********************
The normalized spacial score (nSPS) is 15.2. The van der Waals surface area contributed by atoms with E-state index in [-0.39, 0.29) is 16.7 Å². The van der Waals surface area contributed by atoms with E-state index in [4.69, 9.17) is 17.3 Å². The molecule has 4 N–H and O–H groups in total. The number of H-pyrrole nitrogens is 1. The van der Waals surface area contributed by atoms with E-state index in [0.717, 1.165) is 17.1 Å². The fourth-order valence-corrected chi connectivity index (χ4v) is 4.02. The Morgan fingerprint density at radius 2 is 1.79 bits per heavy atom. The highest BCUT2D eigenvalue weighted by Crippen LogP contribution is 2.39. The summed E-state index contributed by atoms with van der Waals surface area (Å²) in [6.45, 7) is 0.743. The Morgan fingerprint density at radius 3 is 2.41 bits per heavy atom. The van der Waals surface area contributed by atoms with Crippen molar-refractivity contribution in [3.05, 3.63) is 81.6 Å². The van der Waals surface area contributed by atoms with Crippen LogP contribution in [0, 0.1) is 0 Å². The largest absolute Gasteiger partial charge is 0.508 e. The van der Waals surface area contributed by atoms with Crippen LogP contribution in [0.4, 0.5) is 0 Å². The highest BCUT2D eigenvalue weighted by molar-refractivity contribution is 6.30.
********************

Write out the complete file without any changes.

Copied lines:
The normalized spacial score (nSPS) is 15.2. The van der Waals surface area contributed by atoms with E-state index in [-0.39, 0.29) is 16.7 Å². The van der Waals surface area contributed by atoms with E-state index in [4.69, 9.17) is 17.3 Å². The molecule has 4 N–H and O–H groups in total. The number of H-pyrrole nitrogens is 1. The van der Waals surface area contributed by atoms with E-state index in [0.717, 1.165) is 17.1 Å². The fourth-order valence-corrected chi connectivity index (χ4v) is 4.02. The Morgan fingerprint density at radius 2 is 1.79 bits per heavy atom. The highest BCUT2D eigenvalue weighted by Crippen LogP contribution is 2.39. The summed E-state index contributed by atoms with van der Waals surface area (Å²) in [6.45, 7) is 0.743. The Morgan fingerprint density at radius 3 is 2.41 bits per heavy atom. The van der Waals surface area contributed by atoms with Crippen molar-refractivity contribution in [3.05, 3.63) is 81.6 Å². The van der Waals surface area contributed by atoms with Crippen LogP contribution in [0, 0.1) is 0 Å². The largest absolute Gasteiger partial charge is 0.508 e. The van der Waals surface area contributed by atoms with Crippen LogP contribution in [0.4, 0.5) is 0 Å². The highest BCUT2D eigenvalue weighted by molar-refractivity contribution is 6.30.